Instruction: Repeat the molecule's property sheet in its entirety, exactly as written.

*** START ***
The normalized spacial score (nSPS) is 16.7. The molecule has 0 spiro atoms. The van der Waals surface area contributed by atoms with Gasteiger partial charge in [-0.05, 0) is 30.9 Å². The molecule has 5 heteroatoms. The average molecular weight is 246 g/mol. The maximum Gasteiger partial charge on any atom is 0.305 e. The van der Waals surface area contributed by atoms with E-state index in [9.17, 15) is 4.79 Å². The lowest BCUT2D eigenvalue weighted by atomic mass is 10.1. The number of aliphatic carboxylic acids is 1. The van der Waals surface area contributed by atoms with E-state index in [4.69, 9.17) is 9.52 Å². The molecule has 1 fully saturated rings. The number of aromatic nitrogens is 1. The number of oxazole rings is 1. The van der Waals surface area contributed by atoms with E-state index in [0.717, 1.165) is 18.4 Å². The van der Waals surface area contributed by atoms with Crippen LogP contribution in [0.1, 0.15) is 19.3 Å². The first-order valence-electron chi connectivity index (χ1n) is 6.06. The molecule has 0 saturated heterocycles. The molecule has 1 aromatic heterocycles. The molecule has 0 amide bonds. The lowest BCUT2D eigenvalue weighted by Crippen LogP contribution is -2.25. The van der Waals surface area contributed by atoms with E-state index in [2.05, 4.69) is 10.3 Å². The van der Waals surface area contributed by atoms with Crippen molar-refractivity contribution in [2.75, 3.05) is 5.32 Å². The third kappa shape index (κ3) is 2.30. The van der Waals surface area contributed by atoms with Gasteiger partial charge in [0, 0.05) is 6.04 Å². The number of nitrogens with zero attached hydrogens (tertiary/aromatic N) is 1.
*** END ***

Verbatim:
The normalized spacial score (nSPS) is 16.7. The molecule has 0 spiro atoms. The van der Waals surface area contributed by atoms with Gasteiger partial charge in [-0.05, 0) is 30.9 Å². The molecule has 5 heteroatoms. The average molecular weight is 246 g/mol. The maximum Gasteiger partial charge on any atom is 0.305 e. The van der Waals surface area contributed by atoms with E-state index in [9.17, 15) is 4.79 Å². The lowest BCUT2D eigenvalue weighted by atomic mass is 10.1. The number of aliphatic carboxylic acids is 1. The van der Waals surface area contributed by atoms with E-state index in [4.69, 9.17) is 9.52 Å². The molecule has 1 fully saturated rings. The number of aromatic nitrogens is 1. The number of oxazole rings is 1. The van der Waals surface area contributed by atoms with E-state index in [0.717, 1.165) is 18.4 Å². The van der Waals surface area contributed by atoms with Crippen LogP contribution in [0.1, 0.15) is 19.3 Å². The first-order valence-electron chi connectivity index (χ1n) is 6.06. The molecule has 0 saturated heterocycles. The molecule has 1 aromatic heterocycles. The molecule has 0 amide bonds. The lowest BCUT2D eigenvalue weighted by Crippen LogP contribution is -2.25. The van der Waals surface area contributed by atoms with E-state index in [2.05, 4.69) is 10.3 Å². The van der Waals surface area contributed by atoms with Crippen molar-refractivity contribution in [2.75, 3.05) is 5.32 Å². The third kappa shape index (κ3) is 2.30. The van der Waals surface area contributed by atoms with Gasteiger partial charge in [0, 0.05) is 6.04 Å². The number of nitrogens with zero attached hydrogens (tertiary/aromatic N) is 1.